Ignoring the Washington Post and the national outrage, Mitchell does nothing while the Supreme Court uses every trick in the book to avoid having an independent investigation launched. At the same time, Woodward, Bernstein and the journalists who have denounced Nixon’s wrongdoings are verbally abused by the President, who accuses them of being criminals only  interested in unseating him, while government-sponsored mobs are sent to intimidate the media and destroy their property. The American people react. Huge demonstrations are staged against the President. The Media take issue and support the demonstrations. Nixon sends his mobs to sabotage and physically attack peaceful demonstrators. The authorities do nothing and are accused of having armed these mobs, who are openly self-described as cadres of New Republicans financed by the government and called Washingtonian Circles. But the protesters are not deterred, so Nixon, who by now has purged the armed forces from  law-abiding officers, sends in the National Guard to protect his mobs and repress the peaceful demonstrations. The situation becomes unbearable. Polls show that more than 70% of the population want Nixon to resign. Business and labor leaders, the  Democrats, the old Republicans, the now-battered media, human rights organizations, environmentalists, and most NGOs, call for the President’s resignation and/or new elections. The President refuses and, instead, steps up the repression. Peaceful demonstrators are killed by New Republican mobs, Washingtonian Circles and/or by members of the armed forces and the secret police. A national strike erupts.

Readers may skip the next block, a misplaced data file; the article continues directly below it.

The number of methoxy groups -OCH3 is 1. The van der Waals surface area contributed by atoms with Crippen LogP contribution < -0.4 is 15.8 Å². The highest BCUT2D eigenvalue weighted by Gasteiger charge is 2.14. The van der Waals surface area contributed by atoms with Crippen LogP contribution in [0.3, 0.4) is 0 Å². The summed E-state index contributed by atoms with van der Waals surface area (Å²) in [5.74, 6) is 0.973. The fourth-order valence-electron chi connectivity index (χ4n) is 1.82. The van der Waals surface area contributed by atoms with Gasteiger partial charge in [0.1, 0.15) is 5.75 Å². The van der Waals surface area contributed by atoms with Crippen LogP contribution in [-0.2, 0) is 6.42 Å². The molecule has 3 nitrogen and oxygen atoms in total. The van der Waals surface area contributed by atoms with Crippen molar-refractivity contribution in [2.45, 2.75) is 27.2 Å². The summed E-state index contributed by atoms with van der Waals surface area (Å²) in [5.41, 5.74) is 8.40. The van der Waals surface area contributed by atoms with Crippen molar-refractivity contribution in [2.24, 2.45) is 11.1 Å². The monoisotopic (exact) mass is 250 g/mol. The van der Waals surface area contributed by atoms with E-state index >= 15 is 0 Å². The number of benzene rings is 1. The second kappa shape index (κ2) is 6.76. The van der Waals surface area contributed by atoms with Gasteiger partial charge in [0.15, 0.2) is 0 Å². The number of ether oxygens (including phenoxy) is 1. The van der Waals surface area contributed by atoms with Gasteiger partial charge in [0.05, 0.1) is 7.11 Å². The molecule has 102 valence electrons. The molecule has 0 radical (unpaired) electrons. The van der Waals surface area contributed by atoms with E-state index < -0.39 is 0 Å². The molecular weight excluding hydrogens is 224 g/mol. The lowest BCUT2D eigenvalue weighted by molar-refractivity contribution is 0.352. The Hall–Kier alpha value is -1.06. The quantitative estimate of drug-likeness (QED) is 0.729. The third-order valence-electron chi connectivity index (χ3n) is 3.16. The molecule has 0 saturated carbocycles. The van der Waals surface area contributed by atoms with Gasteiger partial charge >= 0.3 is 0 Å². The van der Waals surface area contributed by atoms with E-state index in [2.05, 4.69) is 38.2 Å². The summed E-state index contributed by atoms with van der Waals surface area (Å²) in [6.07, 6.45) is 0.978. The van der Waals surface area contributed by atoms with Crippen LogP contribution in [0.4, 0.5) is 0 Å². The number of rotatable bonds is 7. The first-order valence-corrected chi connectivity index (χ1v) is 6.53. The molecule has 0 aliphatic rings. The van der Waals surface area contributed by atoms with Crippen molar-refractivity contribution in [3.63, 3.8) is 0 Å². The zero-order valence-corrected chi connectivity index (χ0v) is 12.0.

Strikers manage to paralyze the economy and ask for Nixon’s resignation or the holding of anticipated elections. They base their action on a new constitutional provision that allows civil disobedience and the non recognition of any government or authority that violates the Constitution and abuses human rights. Nixon refuses the strikers’ demands. Taking advantage of the fact that his subservient Supreme Court has extended his mandate for one additional year beyond his original term, he says he would only accept to step down through a mid-term referendum that can only be feasibly held one year later, at the soonest. All other options are subversive and unconstitutional, including the holding of an earlier referendum asking the people whether they want him to resign, which has already been called following constitutional procedures. In response to the calling of the referendum, he states that he will not abide by its results and refuses to disburse the funds owed to the electoral authorities to